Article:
Dutch state held liable for Srebrenica massacre
The Supreme Court of the Netherlands has upheld an earlier ruling that found the Dutch state partly liable for the deaths in 1995 of 350 Bosnian Muslim men who were expelled from a UN base and executed at Srebrenica by Bosnian Serb forces.
The case could set an international legal precedent for states' liability when they contribute troops to peacekeeping operations.
It also paved the way for the payment of damages to the families of the victims.
Around 8,000 Muslim men and boys in all were taken away and killed in what was the worst mass slaughter on European soil since WWII, and an act of genocide.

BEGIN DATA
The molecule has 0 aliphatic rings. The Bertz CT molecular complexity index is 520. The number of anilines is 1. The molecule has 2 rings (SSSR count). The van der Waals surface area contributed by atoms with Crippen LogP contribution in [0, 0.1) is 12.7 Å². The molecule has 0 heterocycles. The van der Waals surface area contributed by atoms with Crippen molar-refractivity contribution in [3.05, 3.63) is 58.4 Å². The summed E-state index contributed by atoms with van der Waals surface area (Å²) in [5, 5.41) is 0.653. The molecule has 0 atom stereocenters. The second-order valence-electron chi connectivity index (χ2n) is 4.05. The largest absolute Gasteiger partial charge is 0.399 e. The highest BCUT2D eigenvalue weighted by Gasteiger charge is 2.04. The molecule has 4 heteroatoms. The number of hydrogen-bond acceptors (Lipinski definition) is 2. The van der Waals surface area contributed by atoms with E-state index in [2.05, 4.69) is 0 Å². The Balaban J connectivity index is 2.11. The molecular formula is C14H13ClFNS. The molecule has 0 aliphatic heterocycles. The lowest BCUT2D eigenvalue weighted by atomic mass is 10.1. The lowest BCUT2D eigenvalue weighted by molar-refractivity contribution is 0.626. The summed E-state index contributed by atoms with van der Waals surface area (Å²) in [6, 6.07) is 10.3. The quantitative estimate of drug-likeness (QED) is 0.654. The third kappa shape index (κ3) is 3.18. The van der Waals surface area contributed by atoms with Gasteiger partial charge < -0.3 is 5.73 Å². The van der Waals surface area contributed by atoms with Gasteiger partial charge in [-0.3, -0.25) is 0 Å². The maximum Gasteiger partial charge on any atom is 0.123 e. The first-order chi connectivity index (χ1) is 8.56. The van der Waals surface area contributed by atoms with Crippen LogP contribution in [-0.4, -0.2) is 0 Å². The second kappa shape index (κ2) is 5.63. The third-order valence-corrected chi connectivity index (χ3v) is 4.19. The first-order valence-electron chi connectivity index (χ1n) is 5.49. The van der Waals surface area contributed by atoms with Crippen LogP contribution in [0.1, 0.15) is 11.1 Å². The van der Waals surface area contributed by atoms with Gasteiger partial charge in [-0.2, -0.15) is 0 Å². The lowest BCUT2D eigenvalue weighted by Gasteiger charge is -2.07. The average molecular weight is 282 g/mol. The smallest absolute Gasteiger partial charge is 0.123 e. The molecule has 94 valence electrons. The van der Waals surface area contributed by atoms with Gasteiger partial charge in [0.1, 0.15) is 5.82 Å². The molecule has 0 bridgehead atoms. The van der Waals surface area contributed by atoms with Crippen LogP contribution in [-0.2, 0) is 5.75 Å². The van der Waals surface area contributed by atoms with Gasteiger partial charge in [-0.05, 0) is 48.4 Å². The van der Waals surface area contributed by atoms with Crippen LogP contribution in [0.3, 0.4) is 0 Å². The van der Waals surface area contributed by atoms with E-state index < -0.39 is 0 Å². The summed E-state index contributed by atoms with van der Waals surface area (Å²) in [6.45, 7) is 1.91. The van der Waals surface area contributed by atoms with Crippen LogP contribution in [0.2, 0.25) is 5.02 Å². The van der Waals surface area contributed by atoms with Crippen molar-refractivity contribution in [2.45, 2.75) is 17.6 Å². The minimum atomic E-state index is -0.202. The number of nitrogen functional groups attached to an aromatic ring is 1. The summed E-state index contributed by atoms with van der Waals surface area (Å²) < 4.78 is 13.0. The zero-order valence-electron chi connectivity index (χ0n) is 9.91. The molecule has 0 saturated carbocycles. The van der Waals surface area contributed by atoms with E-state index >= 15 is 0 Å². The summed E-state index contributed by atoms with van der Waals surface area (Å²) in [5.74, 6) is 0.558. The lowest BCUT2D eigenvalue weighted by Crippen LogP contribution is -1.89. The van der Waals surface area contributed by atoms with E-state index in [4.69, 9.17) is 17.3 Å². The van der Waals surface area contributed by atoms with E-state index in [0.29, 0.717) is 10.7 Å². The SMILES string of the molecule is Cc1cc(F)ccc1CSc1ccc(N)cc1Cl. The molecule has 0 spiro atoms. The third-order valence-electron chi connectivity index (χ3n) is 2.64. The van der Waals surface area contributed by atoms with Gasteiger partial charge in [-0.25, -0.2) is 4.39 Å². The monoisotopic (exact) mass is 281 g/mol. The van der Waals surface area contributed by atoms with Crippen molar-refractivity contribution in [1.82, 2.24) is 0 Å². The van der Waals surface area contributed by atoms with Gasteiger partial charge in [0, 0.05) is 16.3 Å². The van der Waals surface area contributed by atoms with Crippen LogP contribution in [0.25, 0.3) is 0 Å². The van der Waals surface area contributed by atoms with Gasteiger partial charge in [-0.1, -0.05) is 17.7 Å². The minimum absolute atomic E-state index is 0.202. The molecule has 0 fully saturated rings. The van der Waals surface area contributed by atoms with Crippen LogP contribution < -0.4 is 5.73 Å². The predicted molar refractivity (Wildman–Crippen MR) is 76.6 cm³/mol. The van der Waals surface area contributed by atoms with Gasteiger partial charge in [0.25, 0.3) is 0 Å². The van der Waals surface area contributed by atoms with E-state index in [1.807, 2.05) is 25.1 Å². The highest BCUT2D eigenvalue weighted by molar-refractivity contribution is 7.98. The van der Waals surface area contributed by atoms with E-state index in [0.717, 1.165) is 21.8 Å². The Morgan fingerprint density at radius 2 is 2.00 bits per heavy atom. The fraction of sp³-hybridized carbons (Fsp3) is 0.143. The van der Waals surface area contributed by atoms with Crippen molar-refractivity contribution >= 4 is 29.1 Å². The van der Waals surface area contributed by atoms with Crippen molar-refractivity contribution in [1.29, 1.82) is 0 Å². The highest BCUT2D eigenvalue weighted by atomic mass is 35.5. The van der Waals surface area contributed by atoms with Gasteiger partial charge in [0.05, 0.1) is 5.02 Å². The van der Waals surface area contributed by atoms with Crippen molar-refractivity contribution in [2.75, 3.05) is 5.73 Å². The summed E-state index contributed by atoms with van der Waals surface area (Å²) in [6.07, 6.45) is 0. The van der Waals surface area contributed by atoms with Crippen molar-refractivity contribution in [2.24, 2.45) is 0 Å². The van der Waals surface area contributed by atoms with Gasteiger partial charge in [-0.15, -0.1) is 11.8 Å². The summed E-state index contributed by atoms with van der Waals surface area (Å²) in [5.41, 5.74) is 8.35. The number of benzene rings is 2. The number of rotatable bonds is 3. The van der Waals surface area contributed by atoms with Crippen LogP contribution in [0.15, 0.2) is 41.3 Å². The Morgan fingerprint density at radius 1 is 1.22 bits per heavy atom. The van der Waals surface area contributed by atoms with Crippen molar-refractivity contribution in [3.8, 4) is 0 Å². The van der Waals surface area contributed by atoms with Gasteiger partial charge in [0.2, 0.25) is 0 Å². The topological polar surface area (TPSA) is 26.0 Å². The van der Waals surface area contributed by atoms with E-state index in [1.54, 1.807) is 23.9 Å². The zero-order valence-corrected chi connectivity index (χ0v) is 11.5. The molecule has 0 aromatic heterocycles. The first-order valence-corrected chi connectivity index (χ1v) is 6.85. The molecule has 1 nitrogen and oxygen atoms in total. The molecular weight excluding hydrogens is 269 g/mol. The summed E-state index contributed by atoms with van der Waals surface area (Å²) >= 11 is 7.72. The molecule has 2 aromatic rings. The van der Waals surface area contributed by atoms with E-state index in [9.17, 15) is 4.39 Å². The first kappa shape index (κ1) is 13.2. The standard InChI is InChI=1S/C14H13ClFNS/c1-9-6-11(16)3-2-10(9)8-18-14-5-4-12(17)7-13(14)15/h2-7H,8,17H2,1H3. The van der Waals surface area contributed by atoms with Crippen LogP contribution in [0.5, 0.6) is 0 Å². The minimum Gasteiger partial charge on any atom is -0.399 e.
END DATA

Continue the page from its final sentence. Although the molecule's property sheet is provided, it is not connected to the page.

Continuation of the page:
Several hundred outgunned Dutch peacekeeping troops had been assigned to protect a UN-designated "safe area" where thousands of Muslims had sought refuge from Bosnian Serb forces.
The court found the Dutch forces could have allowed them to stay and by handing them over they had knowingly and unlawfully sent them to possible abuse or death at the hands of the Bosnian Serb troops.
The court set the liability of the Dutch state at 10pc, meaning that the survivors are likely to receive only a few thousand euro.
The court rejected a second charge - that the assistance given by Dutch forces in removing those gathered outside the base had been unlawful.
The amount of the damages was not specified, but in an earlier case the Dutch state paid tens of thousands of euro to several survivors